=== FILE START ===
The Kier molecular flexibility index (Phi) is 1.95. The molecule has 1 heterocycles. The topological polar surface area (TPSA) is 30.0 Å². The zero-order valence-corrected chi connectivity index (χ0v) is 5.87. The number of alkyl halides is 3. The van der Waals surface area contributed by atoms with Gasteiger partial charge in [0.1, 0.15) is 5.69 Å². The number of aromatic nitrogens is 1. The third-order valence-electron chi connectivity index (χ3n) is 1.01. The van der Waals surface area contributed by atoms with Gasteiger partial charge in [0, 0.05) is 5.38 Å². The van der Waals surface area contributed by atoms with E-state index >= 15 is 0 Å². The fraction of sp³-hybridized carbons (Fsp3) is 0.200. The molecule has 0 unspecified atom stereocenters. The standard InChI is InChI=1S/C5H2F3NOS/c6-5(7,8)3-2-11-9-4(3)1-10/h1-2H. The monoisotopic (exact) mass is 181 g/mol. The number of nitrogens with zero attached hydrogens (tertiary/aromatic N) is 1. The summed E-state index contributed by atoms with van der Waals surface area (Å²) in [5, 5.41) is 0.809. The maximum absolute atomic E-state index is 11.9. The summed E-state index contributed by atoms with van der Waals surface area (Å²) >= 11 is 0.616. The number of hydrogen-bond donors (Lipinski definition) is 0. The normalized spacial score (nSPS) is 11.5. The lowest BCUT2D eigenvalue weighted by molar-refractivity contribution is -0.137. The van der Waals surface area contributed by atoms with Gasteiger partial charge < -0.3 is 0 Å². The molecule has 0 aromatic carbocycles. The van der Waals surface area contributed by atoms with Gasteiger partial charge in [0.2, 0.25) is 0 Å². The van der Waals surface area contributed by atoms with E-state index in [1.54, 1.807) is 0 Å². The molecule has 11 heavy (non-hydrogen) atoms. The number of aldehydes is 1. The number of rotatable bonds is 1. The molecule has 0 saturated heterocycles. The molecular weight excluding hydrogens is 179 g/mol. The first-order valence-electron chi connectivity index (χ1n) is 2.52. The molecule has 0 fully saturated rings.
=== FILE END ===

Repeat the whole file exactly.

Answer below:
The Kier molecular flexibility index (Phi) is 1.95. The molecule has 1 heterocycles. The topological polar surface area (TPSA) is 30.0 Å². The zero-order valence-corrected chi connectivity index (χ0v) is 5.87. The number of alkyl halides is 3. The van der Waals surface area contributed by atoms with Gasteiger partial charge in [0.1, 0.15) is 5.69 Å². The number of aromatic nitrogens is 1. The third-order valence-electron chi connectivity index (χ3n) is 1.01. The van der Waals surface area contributed by atoms with Gasteiger partial charge in [0, 0.05) is 5.38 Å². The van der Waals surface area contributed by atoms with E-state index >= 15 is 0 Å². The fraction of sp³-hybridized carbons (Fsp3) is 0.200. The molecule has 0 unspecified atom stereocenters. The standard InChI is InChI=1S/C5H2F3NOS/c6-5(7,8)3-2-11-9-4(3)1-10/h1-2H. The monoisotopic (exact) mass is 181 g/mol. The number of nitrogens with zero attached hydrogens (tertiary/aromatic N) is 1. The summed E-state index contributed by atoms with van der Waals surface area (Å²) in [5, 5.41) is 0.809. The maximum absolute atomic E-state index is 11.9. The summed E-state index contributed by atoms with van der Waals surface area (Å²) >= 11 is 0.616. The number of hydrogen-bond donors (Lipinski definition) is 0. The normalized spacial score (nSPS) is 11.5. The lowest BCUT2D eigenvalue weighted by molar-refractivity contribution is -0.137. The van der Waals surface area contributed by atoms with Gasteiger partial charge < -0.3 is 0 Å². The molecule has 0 aromatic carbocycles. The van der Waals surface area contributed by atoms with Gasteiger partial charge in [0.2, 0.25) is 0 Å². The van der Waals surface area contributed by atoms with E-state index in [1.54, 1.807) is 0 Å². The molecule has 11 heavy (non-hydrogen) atoms. The number of aldehydes is 1. The number of rotatable bonds is 1. The molecule has 0 saturated heterocycles. The molecular weight excluding hydrogens is 179 g/mol. The first-order valence-electron chi connectivity index (χ1n) is 2.52. The molecule has 0 fully saturated rings.